but known by the name of Hispana; African councils, Gallican councils and Spanish councils. The latter, which form the local section, are further divided into several classes: firstly, the synods held under the Roman empire, the chief being that of Elvira[4] (c. 300); next the texts belonging to the kingdom of the Suevi, after the conversion of these barbarians by St Martin of Braga: these are, the two councils of Braga (563 and 572), and a sort of free translation or adaptation of the canons of the Greek councils, made by Martin of Braga; this is the document frequently quoted in later days under the name of Capitula Martini papae; thirdly, the decisions of the councils of the Visigothic Church, after its conversion to Catholicism. Nearly all these councils were held at Toledo, beginning with the great council of 589. The series continued up to 694 and was only interrupted by the Mussulman invasion. Finally, the second part of the Hispana contains the papal decretals, as in the collection of Dionysius.

From the middle of the 9th century this collection was to become even more celebrated; for, as we know, it served as the basis for the famous collection of the False Decretals.

The Churches of Great Britain and Ireland remained still longer outside the centralizing movement. Their contribution towards the later system of canon law consisted in Great
two things: the Penitentials and the influence of the Irish collection, the other sources of local law not having been known to the predecessors of Gratian nor to Gratian himself.

The Penitentials[5] are collections intended for the guidance of confessors in estimating the penances to be imposed for various sins, according to the discipline in force in the Anglo-Saxon countries. They are all of Anglo-Saxon or Penitentials. Irish origin, and although certain of them were compiled on the continent, under the influence of the island missionaries, it seems quite certain that a Roman Penitential has never existed.[6] They are, however, of difficult and uncertain ascription, since the collections have been largely amended and remodelled as practice required. Among the most important we may mention those bearing the names of Vinnianus (d. 589), Gildas (d. 583), Theodore of Canterbury (d. 690), the Venerable Bede (d. 735) and Egbert of York (732-767); the Penitentials which are ascribed to St Columbanus, the founder of Luxeuil and Bobbio (d. 615), and Cumean (Cumine Ailbha, abbot of Iona); in the Prankish kingdom the most interesting work is the Penitential of Halitgar, bishop of Cambrai[7] from 817 to 831. As penances had for a long time been lightened, and the books used by confessors began to consist more and more of instructions in the style of the later moral theology (and this is already the case of the books of Halitgar and Rhabanus Maurus), the canonical collections began to include a greater or smaller number of the penitential canons.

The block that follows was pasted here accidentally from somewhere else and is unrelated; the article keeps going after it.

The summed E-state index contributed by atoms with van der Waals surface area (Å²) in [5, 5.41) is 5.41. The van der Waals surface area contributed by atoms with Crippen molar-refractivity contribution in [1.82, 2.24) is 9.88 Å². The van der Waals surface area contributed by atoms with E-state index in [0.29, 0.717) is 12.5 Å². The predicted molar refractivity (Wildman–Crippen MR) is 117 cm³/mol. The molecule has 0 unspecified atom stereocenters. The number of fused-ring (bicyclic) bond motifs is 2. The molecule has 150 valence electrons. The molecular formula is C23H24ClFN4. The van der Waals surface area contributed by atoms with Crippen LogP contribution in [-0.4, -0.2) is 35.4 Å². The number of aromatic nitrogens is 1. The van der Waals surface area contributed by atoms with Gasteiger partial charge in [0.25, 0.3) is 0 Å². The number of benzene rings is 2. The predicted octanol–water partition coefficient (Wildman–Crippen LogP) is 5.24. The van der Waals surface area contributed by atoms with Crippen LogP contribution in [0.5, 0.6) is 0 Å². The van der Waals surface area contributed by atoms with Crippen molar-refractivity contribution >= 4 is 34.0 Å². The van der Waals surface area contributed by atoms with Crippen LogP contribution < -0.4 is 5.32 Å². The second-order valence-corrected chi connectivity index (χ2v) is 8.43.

The Irish collection,[8] though it introduced no important documents into the law of the Western Church, at least set canonists the example of quoting passages from the Irish
Scriptures and the writings of the Fathers. This collection seems to date from the 8th century; besides the usual sources, the author has included several documents of local origin, beginning with the pretended synod of St Patrick.

  1. Published by Quesnel in his edition of the works of St Leo, vol. ii. (Paris, 1675); reproduced by the brothers Ballerini, with learned dissertations, Opera S. Leonis, vol. iii., Migne, P.L. 56.
  2. Malnory, Saint Césaire d’Arles (Paris, 1894).
  3. Collectio canonum Ecclesiae Hispanae (Madrid, 1808); reproduced in Migne, P.L. 84.
  4. L. Duchesne, “Le Concile d’Elvire” in the Mélanges Renier.
  5. For the Penitentials, see Wasserschleben, Die Bussordnungen der abendländischen Kirche (Halle, 1851); Mgr. H. J. Schmitz, Die Bussbücher und die Bussdisciplin der Kirche (2 vols., Mainz, 1883, 1898).
  6. This is proved, in spite of the contrary opinions of Wasserschleben and Schmitz, by M. Paul Fournier, “Étude sur les Pénitentiels,” in the Revue d’histoire et de littérature religieuses, vol. vi. (1901), pp. 289-317, and vol. vii., 1902, pp. 59-70 and 121-127.
  7. In Migne, P.L. 105, col. 651.
  8. Edited by Wasserschleben (Giessen, 1874). See also P. Fournier, “De l’influence de la collection irlandaise sur la formation des collections canoniques,” in Nouvelle Revue historique de droit français et étranger, vol. xxiii, note I.